“If it moves, tax it; if it keeps moving, regulate it; and if it stops moving, subsidize it.”

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The Power of Zero
Question: How did the economy survive with rates so high? Answer: with great difficulty. Why not, they asked, take those huge risk-free upfront returns from Cash? Those rates were not only punitive for businesses and potential homebuyers, but they meant that money market funds were well-nigh-irresistible investments—huge, risk-free returns with zero market volatility. We can recall the challenges we faced in convincing pension fund clients about our asset mix in late 1982: zero Cash, with the balance being roughly equally divided between long-duration bonds (19 years) and equities—with minimal exposure to commodities. Why not, they asked, take those huge riskfree upfront returns from Cash, rather than bet on a sustained, steep drop in interest rates and inflation and a sharp, sustained economic recovery? Because, we argued, inflation and long-term interest rates were already falling sharply and would continue to do so, following commodity prices down, lowering costs for businesses and consumers, particularly for energy. Those three interlinked slides would virtually guarantee a strong economy and strong stock prices for years to come. We insisted that short rates would plummet. That wasn’t all that would fall from the Reagan and Thatcher revolutions…

II. The Fall of the Wall
Those three interlinked declines—rates, inflation, and commodity prices—and that one robust rise—economic activity in the free market economies across the West, led by the USA—were the underpinnings of the Reagan-Thatcher accomplishments and the “triumph” of capitalism. Of particular importance, the strength of the US, British and German economies was matched by the robustness of their interlinked foreign policy in the face of Communist threats to Western Europe. Thatcher and Reagan, with Helmut Kohl’s support, installed Pershing nuclear missiles in Western Europe, despite strong opposition from France, and widespread “anti-war” demonstrations on Ivy League campuses and across Europe. The free market team’s stand against the faltering Bolsheviks, and their strong economies at a time of economic stagnation in Russia and its occupied territories in Western Europe, led to political unraveling in the Communist world; the Wall fell and two years later the Communists were gone—even from the Kremlin. (On his trip to England in 1979, Deng Xiaoping learned why free economies were outperforming Russia and China, and he returned to launch the Sino-Capitalist Revolution which keeps astonishing the world,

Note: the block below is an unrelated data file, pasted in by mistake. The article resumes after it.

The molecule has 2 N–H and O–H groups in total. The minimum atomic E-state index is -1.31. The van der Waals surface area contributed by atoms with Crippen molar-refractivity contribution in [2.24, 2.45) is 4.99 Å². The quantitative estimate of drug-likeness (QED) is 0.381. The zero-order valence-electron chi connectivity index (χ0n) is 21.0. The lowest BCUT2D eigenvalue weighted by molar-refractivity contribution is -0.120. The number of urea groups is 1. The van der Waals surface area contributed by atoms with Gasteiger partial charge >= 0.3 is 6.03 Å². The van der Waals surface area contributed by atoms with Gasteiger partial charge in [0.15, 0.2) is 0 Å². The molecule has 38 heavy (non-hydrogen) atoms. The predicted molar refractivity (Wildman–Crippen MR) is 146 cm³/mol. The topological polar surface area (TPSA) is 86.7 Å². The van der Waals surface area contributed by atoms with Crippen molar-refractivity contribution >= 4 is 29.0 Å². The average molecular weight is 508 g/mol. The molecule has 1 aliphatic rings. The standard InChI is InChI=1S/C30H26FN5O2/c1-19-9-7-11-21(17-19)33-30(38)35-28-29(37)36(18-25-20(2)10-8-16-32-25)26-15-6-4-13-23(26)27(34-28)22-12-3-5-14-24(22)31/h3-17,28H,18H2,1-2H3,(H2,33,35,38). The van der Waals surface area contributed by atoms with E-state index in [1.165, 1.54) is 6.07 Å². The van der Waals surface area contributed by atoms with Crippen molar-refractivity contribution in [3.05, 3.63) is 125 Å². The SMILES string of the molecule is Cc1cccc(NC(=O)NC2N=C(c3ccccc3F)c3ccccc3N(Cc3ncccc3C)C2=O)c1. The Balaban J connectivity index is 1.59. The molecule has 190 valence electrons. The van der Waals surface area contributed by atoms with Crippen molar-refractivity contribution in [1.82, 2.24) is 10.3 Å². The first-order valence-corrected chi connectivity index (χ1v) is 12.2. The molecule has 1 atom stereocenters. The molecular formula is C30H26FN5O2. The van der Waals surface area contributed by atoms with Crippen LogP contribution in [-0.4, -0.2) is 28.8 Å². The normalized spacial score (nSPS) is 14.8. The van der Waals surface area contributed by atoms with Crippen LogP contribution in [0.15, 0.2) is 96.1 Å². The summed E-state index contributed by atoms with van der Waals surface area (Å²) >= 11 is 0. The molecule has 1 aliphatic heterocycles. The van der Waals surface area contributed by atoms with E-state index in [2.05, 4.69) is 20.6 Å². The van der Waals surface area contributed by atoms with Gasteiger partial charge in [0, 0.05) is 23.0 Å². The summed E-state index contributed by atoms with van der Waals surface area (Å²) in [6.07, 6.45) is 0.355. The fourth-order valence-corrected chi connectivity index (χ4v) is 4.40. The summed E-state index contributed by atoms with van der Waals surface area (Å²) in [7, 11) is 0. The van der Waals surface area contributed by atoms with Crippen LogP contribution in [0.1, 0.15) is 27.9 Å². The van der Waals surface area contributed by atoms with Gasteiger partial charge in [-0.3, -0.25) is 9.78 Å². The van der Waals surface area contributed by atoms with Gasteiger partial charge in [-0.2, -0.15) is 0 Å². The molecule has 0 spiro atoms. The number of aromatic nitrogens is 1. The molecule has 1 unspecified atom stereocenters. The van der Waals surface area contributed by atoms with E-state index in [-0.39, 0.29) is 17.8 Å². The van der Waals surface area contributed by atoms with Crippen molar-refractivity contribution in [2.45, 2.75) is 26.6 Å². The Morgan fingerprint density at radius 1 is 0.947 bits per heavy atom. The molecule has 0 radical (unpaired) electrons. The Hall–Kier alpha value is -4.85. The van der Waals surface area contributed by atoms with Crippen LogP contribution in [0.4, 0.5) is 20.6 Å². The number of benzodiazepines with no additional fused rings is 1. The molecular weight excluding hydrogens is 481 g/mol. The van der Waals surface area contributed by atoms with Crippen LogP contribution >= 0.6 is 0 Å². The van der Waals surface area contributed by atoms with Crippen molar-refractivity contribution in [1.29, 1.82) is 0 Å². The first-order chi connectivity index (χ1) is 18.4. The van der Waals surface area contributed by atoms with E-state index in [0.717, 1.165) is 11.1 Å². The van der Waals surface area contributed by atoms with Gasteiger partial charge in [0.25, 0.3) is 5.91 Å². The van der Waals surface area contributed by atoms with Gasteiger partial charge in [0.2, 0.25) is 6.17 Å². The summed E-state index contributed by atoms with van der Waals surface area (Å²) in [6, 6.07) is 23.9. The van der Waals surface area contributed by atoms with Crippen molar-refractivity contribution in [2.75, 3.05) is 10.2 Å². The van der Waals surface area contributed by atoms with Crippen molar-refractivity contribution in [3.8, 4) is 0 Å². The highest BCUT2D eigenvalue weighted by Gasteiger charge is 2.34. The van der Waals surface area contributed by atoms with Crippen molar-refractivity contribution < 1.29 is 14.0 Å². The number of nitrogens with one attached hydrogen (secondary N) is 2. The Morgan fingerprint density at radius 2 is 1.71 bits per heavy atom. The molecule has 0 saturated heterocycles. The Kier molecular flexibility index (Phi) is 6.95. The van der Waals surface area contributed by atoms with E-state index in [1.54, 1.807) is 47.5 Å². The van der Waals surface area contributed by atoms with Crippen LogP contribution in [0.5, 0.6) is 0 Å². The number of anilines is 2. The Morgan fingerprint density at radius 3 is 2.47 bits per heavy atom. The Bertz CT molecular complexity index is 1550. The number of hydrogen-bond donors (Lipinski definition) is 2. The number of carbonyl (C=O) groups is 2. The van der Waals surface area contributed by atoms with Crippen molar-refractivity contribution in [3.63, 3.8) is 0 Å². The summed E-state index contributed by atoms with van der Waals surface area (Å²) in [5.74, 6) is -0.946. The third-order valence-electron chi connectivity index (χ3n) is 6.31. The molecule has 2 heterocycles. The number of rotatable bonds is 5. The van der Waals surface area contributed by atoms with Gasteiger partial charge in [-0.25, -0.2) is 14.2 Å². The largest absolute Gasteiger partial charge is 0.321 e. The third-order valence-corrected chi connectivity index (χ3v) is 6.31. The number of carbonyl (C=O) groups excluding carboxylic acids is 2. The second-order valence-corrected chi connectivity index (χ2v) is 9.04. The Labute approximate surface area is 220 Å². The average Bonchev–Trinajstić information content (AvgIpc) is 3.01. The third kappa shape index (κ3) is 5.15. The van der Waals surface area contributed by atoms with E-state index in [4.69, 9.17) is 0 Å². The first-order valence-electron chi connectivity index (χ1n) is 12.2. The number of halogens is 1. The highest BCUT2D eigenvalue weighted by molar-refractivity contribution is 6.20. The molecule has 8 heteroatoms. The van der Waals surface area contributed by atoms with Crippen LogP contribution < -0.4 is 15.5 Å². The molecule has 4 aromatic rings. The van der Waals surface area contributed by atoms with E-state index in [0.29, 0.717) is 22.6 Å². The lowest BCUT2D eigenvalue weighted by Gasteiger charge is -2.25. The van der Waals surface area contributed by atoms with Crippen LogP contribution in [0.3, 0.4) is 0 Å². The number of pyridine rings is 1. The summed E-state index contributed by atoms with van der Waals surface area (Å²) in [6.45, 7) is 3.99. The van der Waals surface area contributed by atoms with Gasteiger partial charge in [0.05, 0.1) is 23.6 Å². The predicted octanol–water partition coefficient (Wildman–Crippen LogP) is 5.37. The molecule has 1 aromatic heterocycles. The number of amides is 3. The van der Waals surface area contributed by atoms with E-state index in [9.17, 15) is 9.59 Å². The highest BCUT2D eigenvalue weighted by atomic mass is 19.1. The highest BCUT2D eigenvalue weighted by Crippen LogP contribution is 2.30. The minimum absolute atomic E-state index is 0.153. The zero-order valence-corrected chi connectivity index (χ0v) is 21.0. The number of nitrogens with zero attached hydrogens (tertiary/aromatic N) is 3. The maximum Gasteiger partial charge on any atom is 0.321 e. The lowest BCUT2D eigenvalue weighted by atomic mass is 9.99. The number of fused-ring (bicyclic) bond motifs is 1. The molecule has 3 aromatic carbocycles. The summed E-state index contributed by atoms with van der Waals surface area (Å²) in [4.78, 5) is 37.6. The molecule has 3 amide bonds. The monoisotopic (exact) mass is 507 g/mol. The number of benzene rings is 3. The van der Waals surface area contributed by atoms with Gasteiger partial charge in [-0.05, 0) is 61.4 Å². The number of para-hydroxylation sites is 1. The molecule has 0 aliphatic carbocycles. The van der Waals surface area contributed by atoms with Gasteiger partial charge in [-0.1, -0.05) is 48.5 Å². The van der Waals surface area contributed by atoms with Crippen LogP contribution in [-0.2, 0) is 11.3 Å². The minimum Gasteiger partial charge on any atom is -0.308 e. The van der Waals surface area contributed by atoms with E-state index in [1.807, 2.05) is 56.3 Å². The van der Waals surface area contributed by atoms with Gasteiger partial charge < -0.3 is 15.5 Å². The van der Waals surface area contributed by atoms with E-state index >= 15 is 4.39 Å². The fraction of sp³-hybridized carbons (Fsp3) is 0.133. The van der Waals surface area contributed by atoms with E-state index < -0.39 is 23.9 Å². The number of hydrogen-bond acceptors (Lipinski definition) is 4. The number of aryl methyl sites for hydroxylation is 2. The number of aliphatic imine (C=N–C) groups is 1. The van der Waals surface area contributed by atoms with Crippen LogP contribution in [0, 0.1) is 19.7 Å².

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even as faith in capitalism fades across much of the OECD. He had learned why Hong Kong, Taiwan and South Korea could keep creating jobs and wealth by rejecting socialism—whether on the Maoist, Bolshevik, or Indian models.) Putin calls the collapse of Bolshevism, “The greatest geopolitical catastrophe of the 20th Century.” It was certainly bad news for him and his fellow KGB officers, but they regrouped amid the chaotic Yeltsin era and eventually took control of Russia. The KGB were the Jesuits of Russian Communism, and they worked loyally to advance the Kremlin’s goals. But their relationship to the Party was—like the Jesuits’ relation to the Vatican—at times problematic. Example: Khrushchev once claimed that he had personally shot Beria, the KGB leader, who wasn’t deemed sufficiently submissive to the Central Committee, (although the later version was that he’d died before a firing squad). Like the Jesuits, the KGB considered themselves the elites, and remained loyal to each other. Now that they are the ruling class, they no longer have to answer to bureaucrats and theorists. It was also bad news for leftists across most of the Free World. They had convinced themselves that, as the leader of Canada’s New Democratic Party put it after returning from a trip to Russia shortly before the Fall, “I admire their economics, but not their politics.” It turned out that everywhere, like Germany under National Socialism, “Good Communists” were as rare as “Good Nazis.” Free markets and free economies worked: socialism didn’t. There were no Nobel Peace Prizes for Reagan or Thatcher. Instead the prize for the end of the Cold war went to … Mikhail Gorbachev. (The Nobel Committee’s apparent love of losers is shown by its award of the prize to the most conspicuous American foreign policy loser—Jimmy Carter—and rejection of the most conspicuous American foreign policy winner—Reagan. By coincidence, last week was also the anniversary of Carter’s most memorable flop—the seizure of the American Embassy hostages by Ayatollah Khomeini’s radicals. They were imprisoned and abused for the 444 days it took to elect Reagan. Carter had withdrawn support for the Shah and expressed America’s joy at the Khomeini revolution.) Gorbachev’s Nobel was the beginning of the rewriting of the history of Reagan and Thatcher’s roles in Communism’s fall. The culmination of this process is arriving in the torrent of new books that airbrush out those doughty antiCommunists from the portrayals of friendly people reaching out to hug each other from both sides of the Wall—Pyramus and Thisbe writ large. The KGB were the Jesuits of Russian Communism...